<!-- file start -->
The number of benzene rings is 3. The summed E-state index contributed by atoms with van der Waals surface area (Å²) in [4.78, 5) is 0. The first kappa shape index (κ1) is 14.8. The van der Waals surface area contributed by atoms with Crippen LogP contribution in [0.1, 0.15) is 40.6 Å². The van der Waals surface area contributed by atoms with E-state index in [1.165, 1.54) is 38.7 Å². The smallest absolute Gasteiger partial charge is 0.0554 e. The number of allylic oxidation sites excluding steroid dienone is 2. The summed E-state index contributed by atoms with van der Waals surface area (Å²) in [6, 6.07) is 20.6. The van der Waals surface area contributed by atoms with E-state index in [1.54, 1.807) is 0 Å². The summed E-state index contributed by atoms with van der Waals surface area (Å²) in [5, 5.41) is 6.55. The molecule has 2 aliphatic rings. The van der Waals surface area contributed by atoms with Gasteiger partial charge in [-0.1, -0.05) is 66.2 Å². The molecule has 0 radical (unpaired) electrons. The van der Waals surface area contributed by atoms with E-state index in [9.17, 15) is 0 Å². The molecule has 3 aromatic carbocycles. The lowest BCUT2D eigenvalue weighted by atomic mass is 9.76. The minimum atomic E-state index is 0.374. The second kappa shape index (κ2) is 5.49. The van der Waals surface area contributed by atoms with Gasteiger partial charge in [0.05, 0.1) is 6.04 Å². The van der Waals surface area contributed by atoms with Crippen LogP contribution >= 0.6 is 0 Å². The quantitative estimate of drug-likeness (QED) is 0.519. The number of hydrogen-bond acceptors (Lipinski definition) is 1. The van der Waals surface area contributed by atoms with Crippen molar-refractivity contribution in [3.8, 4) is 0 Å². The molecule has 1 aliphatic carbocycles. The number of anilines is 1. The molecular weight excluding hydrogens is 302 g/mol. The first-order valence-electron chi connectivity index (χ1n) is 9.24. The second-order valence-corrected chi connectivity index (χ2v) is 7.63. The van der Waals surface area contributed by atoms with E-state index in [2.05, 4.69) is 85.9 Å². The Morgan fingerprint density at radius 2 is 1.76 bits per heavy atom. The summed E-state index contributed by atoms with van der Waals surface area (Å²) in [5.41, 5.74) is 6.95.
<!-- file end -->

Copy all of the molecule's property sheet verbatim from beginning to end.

The number of benzene rings is 3. The summed E-state index contributed by atoms with van der Waals surface area (Å²) in [4.78, 5) is 0. The first kappa shape index (κ1) is 14.8. The van der Waals surface area contributed by atoms with Crippen LogP contribution in [0.1, 0.15) is 40.6 Å². The van der Waals surface area contributed by atoms with E-state index in [1.165, 1.54) is 38.7 Å². The smallest absolute Gasteiger partial charge is 0.0554 e. The number of allylic oxidation sites excluding steroid dienone is 2. The summed E-state index contributed by atoms with van der Waals surface area (Å²) in [6, 6.07) is 20.6. The van der Waals surface area contributed by atoms with E-state index in [1.54, 1.807) is 0 Å². The summed E-state index contributed by atoms with van der Waals surface area (Å²) in [5, 5.41) is 6.55. The molecule has 2 aliphatic rings. The van der Waals surface area contributed by atoms with Gasteiger partial charge in [-0.1, -0.05) is 66.2 Å². The molecule has 0 radical (unpaired) electrons. The van der Waals surface area contributed by atoms with E-state index in [9.17, 15) is 0 Å². The molecule has 3 aromatic carbocycles. The lowest BCUT2D eigenvalue weighted by atomic mass is 9.76. The minimum atomic E-state index is 0.374. The second kappa shape index (κ2) is 5.49. The van der Waals surface area contributed by atoms with Gasteiger partial charge in [0.05, 0.1) is 6.04 Å². The van der Waals surface area contributed by atoms with Crippen LogP contribution >= 0.6 is 0 Å². The quantitative estimate of drug-likeness (QED) is 0.519. The number of hydrogen-bond acceptors (Lipinski definition) is 1. The van der Waals surface area contributed by atoms with Crippen molar-refractivity contribution in [3.8, 4) is 0 Å². The molecule has 1 aliphatic carbocycles. The number of anilines is 1. The molecular weight excluding hydrogens is 302 g/mol. The first-order valence-electron chi connectivity index (χ1n) is 9.24. The second-order valence-corrected chi connectivity index (χ2v) is 7.63. The van der Waals surface area contributed by atoms with E-state index in [2.05, 4.69) is 85.9 Å². The Morgan fingerprint density at radius 2 is 1.76 bits per heavy atom. The summed E-state index contributed by atoms with van der Waals surface area (Å²) in [5.41, 5.74) is 6.95.